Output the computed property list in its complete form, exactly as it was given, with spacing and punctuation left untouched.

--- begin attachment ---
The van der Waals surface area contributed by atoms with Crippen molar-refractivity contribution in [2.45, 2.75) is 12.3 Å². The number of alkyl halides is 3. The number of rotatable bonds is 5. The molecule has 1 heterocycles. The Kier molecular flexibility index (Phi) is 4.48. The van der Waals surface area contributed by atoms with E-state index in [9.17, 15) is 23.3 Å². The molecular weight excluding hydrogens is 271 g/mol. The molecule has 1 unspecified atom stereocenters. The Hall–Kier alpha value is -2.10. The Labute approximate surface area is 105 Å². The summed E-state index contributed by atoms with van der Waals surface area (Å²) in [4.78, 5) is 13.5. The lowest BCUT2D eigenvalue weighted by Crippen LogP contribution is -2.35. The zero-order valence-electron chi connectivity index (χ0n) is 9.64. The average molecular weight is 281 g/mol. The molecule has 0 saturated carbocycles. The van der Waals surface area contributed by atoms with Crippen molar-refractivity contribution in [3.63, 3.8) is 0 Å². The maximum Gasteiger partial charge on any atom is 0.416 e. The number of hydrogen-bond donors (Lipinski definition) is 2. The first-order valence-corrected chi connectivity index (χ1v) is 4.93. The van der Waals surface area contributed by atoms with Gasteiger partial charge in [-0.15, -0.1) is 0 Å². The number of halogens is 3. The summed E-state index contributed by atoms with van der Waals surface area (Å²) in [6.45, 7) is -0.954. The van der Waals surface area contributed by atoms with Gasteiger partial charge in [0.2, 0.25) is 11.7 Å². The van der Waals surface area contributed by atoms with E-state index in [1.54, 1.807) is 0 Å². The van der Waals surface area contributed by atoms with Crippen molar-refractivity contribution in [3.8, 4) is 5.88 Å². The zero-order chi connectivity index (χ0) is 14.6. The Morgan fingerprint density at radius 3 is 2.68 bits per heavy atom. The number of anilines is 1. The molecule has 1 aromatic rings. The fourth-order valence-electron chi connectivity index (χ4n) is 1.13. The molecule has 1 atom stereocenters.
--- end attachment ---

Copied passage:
The van der Waals surface area contributed by atoms with Crippen molar-refractivity contribution in [2.45, 2.75) is 12.3 Å². The number of alkyl halides is 3. The number of rotatable bonds is 5. The molecule has 1 heterocycles. The Kier molecular flexibility index (Phi) is 4.48. The van der Waals surface area contributed by atoms with E-state index in [9.17, 15) is 23.3 Å². The molecular weight excluding hydrogens is 271 g/mol. The molecule has 1 unspecified atom stereocenters. The Hall–Kier alpha value is -2.10. The Labute approximate surface area is 105 Å². The summed E-state index contributed by atoms with van der Waals surface area (Å²) in [4.78, 5) is 13.5. The lowest BCUT2D eigenvalue weighted by Crippen LogP contribution is -2.35. The zero-order valence-electron chi connectivity index (χ0n) is 9.64. The average molecular weight is 281 g/mol. The molecule has 0 saturated carbocycles. The van der Waals surface area contributed by atoms with Crippen molar-refractivity contribution in [3.63, 3.8) is 0 Å². The maximum Gasteiger partial charge on any atom is 0.416 e. The number of hydrogen-bond donors (Lipinski definition) is 2. The first-order valence-corrected chi connectivity index (χ1v) is 4.93. The van der Waals surface area contributed by atoms with Gasteiger partial charge in [-0.15, -0.1) is 0 Å². The number of halogens is 3. The summed E-state index contributed by atoms with van der Waals surface area (Å²) in [6.45, 7) is -0.954. The van der Waals surface area contributed by atoms with Gasteiger partial charge in [0.2, 0.25) is 11.7 Å². The van der Waals surface area contributed by atoms with E-state index in [1.54, 1.807) is 0 Å². The van der Waals surface area contributed by atoms with Crippen molar-refractivity contribution in [3.8, 4) is 5.88 Å². The zero-order chi connectivity index (χ0) is 14.6. The Morgan fingerprint density at radius 3 is 2.68 bits per heavy atom. The number of anilines is 1. The molecule has 1 aromatic rings. The fourth-order valence-electron chi connectivity index (χ4n) is 1.13. The molecule has 1 atom stereocenters.